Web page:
This morning, on the other hand, The WB had a designated reserved press section on the floor of Madison Square Garden, along with free bagels and coffee. (You may be wondering whether press are allowed to accept goodies like these. A general rule is that anything you can eat or drink is acceptable. You'd be surprised how easily an iPod Mini goes down with a little mayonnaise.) Therefore, The WB is currently leading the competition for Best Broadcast Network in America. Competitors, consider the gauntlet thrown. May I suggest: complimentary wi-fi access; grilled-chicken wraps; backrubs.
The WB's slogan this year is "Be Young," which is ironic in two ways. First, no sooner had the slogan appeared on screen than WB executives immediately noted that they are now trying to attract older viewers along with their traditional 12 to 34 year-old target audience. Second, the once-buzzworthy network's programming style earnest dramas with cute young stars and flyweight young-adult sitcoms is starting to look way, way old.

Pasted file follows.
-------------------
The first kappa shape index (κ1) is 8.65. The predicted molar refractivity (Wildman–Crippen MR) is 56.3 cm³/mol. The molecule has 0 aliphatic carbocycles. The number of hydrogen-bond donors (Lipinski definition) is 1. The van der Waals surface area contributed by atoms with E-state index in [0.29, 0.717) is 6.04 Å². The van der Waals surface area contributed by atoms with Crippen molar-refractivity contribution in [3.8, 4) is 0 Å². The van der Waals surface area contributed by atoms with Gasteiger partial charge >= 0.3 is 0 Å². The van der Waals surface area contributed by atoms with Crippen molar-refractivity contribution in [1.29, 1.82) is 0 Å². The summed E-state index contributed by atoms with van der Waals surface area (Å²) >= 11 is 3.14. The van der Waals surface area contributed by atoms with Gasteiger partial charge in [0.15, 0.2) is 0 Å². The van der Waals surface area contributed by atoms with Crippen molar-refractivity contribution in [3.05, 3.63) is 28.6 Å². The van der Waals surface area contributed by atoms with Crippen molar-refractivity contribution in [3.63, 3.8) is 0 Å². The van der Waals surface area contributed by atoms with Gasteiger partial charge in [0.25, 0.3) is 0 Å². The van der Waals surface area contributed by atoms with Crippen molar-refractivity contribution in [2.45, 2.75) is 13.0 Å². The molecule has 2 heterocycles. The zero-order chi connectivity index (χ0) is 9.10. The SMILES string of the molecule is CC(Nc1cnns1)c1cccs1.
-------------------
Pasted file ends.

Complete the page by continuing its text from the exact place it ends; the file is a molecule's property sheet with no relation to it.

The best WB series, present and past "Buffy the Vampire Slayer," "Felicity," Gilmore Girls" had fresh voices and crossed category boundaries. The WB once broke the mold; now, from hunky, heartfelt "Smallville" to hunky, heartfelt "One Tree Hill," it is the mold.
And none of the network's fall sitcoms and dramas broke much of anything, including a creative sweat, at least in trailer form. (Again, these snap judgments could totally change once we see full episodes or once shows are retooled and recast.) The one new fall sitcom, "Twins," put the woefully underused Sara Gilbert ("Roseanne") in a grim-looking vehicle about two sisters, one smart and plain, one pretty and dumb, who work in a family lingerie business. The company's new product is a pair of panties called the "Buttpucker." The joke got funnier each time it was repeated, but only because of the thought that some poor schmo at the Parents Television Council is going to have to type that word over and over again in the FCC complaint letter.